In conclusion, this study, which shares experience related to the indication of the first-wave PIs in triple therapy for Brazilian patients with HCV genotype 1 infection, showed lower SVR rates than those shown by pre-marketing studies, but comparable to those found in real-life studies performed in other populations. The frequency of ADRs, particularly hematological ADRs, was high and resulted in discontinuation of treatment in a considerable number of cases.


The authors thank Fundação de Apoio ao Ensino, Pesquisa e Assistência (FAEPA) of the University Hospital of the Ribeirão Preto Medical School, University of São Paulo (HCFMRP-USP), for its support, Marília Silveira de Almeida Campos for statistical support, and John Carpenter for translation work.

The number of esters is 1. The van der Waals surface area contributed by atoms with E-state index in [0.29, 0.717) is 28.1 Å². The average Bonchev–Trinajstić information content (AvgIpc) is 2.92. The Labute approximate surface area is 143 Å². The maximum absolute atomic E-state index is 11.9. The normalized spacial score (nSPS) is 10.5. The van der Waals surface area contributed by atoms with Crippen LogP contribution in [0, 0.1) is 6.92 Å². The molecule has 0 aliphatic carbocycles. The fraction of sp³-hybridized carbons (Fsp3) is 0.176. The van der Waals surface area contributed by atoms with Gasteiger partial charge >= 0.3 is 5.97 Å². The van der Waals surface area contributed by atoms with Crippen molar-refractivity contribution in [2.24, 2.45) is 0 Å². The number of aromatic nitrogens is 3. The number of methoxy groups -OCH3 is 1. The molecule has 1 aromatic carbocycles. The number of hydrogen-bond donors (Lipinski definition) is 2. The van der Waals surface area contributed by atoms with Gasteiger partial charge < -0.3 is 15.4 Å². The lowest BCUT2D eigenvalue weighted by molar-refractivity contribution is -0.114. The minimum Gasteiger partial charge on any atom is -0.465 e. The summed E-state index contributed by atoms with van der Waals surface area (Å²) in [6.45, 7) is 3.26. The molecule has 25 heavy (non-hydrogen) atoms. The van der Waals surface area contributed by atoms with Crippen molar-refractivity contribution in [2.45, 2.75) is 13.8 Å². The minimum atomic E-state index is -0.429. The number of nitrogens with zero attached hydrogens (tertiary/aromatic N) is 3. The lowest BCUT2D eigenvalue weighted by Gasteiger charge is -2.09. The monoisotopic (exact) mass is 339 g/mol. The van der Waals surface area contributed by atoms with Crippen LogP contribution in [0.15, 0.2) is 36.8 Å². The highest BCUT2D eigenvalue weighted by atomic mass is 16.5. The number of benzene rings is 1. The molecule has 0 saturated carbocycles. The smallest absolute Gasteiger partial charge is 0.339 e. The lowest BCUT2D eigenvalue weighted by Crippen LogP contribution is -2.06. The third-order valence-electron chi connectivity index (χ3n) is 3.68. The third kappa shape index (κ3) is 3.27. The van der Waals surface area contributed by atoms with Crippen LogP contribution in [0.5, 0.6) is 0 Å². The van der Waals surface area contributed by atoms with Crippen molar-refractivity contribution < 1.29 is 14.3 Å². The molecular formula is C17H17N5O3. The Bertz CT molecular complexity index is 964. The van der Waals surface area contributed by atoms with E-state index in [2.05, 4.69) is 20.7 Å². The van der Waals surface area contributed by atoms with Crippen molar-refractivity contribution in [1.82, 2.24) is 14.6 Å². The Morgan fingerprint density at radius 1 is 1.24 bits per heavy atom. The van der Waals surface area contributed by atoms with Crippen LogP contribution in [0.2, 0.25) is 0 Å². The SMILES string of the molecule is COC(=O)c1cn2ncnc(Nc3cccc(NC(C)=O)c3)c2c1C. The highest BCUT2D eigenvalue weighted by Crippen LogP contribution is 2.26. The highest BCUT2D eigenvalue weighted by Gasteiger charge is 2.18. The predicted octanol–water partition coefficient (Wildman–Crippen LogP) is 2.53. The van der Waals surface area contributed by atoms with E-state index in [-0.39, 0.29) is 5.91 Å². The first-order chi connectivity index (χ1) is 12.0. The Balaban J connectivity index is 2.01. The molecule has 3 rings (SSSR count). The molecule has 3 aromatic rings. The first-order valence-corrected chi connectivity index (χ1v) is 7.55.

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Received: April 19, 2017; Accepted: March 28, 2018

Corresponding author: Profa Silvana Gama Florencio Chachá. e-mail: sgfchacha@gmail.com

Conflict of interest: The authors declare that there is no conflict of interest.